The state’s governor has asked the Supreme Court to resurrect a widely opposed plan rejected by the federal government.
European Commission president welcomes agreement among EU governments on Euro 7 pollution standardsMore from NGO Transport and Environment’s Anna Krajinska, who criticised EU governments’ compromise
I’m a Tory MP, but I know Rishi Sunak’s claims about the cost of net zero are false | Chris Skidmore
The economy will thrive under the energy transition, not suffer. So why is the government rowing back on its green pledges?
- Chris Skidmore is a former energy minister
Last week’s announcement that the government would delay key net-zero targets came as a surprise to anyone who has followed the policy. The existing targets were fair and well considered, and enjoyed wide political support . It’s strange to cite our world-leading progress in reducing emissions and developing low-carbon technologies, then decide that is a reason for slowing down, especially when doing so risks surrendering that position and those investment opportunities to other countries.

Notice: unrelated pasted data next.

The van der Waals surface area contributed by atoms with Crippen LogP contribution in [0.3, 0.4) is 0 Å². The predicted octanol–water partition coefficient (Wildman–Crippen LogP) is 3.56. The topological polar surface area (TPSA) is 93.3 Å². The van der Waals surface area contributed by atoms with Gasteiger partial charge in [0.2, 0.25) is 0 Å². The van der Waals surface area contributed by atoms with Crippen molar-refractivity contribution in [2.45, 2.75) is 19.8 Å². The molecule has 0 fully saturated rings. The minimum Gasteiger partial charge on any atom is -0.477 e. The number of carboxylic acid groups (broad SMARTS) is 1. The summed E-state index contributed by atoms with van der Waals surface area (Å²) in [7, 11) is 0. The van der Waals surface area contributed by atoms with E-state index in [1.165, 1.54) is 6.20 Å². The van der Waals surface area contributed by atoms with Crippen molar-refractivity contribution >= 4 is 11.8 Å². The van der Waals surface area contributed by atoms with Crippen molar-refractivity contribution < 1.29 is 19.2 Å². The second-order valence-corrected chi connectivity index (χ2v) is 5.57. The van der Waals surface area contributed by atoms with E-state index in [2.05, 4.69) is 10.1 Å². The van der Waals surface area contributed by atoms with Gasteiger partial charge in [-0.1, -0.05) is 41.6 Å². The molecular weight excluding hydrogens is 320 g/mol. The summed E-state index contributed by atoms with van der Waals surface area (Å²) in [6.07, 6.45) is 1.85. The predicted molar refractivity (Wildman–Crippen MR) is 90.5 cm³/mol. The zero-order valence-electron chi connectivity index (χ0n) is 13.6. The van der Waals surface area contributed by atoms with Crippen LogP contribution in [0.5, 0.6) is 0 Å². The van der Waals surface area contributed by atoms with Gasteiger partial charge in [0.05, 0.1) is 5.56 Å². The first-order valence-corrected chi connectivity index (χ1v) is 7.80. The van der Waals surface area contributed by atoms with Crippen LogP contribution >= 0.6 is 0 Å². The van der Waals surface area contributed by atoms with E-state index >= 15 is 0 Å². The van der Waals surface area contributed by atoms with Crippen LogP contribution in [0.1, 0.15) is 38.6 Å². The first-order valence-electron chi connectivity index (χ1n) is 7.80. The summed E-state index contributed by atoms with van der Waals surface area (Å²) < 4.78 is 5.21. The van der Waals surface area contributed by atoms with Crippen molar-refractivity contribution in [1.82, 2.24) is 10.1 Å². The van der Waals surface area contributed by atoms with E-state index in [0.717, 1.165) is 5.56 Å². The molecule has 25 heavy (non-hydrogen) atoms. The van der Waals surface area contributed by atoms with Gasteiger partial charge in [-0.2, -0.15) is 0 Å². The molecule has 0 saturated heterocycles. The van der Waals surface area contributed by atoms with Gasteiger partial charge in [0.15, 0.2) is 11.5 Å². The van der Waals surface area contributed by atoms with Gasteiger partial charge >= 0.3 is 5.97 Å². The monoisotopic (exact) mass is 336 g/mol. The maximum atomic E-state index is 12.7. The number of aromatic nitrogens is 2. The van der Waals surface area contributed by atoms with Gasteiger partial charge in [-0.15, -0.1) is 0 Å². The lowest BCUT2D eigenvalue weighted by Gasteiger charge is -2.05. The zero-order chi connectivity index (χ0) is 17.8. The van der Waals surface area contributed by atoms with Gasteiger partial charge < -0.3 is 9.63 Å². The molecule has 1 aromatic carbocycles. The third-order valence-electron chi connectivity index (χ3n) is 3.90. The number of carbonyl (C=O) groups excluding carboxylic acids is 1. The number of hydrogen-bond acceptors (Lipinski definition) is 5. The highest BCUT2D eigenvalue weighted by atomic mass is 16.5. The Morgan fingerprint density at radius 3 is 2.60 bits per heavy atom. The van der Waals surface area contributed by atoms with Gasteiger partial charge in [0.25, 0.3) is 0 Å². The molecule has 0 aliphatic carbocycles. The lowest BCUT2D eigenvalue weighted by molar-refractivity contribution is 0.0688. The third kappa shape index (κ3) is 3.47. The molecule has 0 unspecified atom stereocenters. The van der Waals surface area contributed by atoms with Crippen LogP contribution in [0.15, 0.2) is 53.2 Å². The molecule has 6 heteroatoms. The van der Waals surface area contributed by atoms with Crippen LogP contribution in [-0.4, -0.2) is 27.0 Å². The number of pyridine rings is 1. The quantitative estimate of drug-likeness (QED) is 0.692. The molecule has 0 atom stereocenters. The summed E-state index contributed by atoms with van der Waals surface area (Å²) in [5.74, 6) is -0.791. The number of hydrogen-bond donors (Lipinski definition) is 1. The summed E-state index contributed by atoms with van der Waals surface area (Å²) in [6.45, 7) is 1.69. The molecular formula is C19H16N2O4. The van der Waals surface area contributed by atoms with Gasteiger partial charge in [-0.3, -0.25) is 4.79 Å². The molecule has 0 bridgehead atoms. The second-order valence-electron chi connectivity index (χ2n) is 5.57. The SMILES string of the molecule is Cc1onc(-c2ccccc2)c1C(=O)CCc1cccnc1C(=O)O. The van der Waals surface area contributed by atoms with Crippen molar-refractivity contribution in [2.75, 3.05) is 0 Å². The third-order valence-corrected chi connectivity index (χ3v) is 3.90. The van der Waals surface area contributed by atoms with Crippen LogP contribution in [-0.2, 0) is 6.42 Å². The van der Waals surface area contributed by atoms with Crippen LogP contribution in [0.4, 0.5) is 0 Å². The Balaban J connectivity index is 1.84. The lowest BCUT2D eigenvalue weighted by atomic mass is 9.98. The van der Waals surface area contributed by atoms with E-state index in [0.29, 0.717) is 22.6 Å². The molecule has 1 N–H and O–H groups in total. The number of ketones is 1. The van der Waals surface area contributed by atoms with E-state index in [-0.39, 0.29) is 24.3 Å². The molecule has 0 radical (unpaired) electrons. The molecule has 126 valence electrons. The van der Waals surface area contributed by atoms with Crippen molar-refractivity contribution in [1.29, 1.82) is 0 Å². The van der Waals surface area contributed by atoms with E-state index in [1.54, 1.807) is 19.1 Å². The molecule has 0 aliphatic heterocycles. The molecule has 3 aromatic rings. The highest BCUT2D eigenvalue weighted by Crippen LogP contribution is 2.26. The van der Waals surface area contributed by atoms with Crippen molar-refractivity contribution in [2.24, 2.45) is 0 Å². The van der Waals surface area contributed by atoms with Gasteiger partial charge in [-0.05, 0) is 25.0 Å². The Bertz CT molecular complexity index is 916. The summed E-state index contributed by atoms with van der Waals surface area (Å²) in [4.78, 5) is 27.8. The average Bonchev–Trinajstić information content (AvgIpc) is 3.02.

Make no mistake, the government cannot stop our collective progress towards net zero. But it can, all too easily, slow progress at a critical time when we should be accelerating our efforts. Businesses and innovators are in a global race to create and deploy the technologies that will help us get there, and with a lack of clear political commitment Britain is lagging in some areas. Up until recently, Britain was the global leader in offshore wind power. It is now China .
Chris Skidmore is Conservative MP for Kingswood, the former energy minister who signed net zero into law, and chair of the Mission Zero independent review of net zero
This story was originally published by the Grist and is reproduced here as part of the Climate Desk collaboration.
Smoke from wildfires across the continental US is stalling—in some places,
IEA’s Fatih Birol says uptake of solar power and EVs is in line with net zero goal but rich countries must hasten their broader plansThe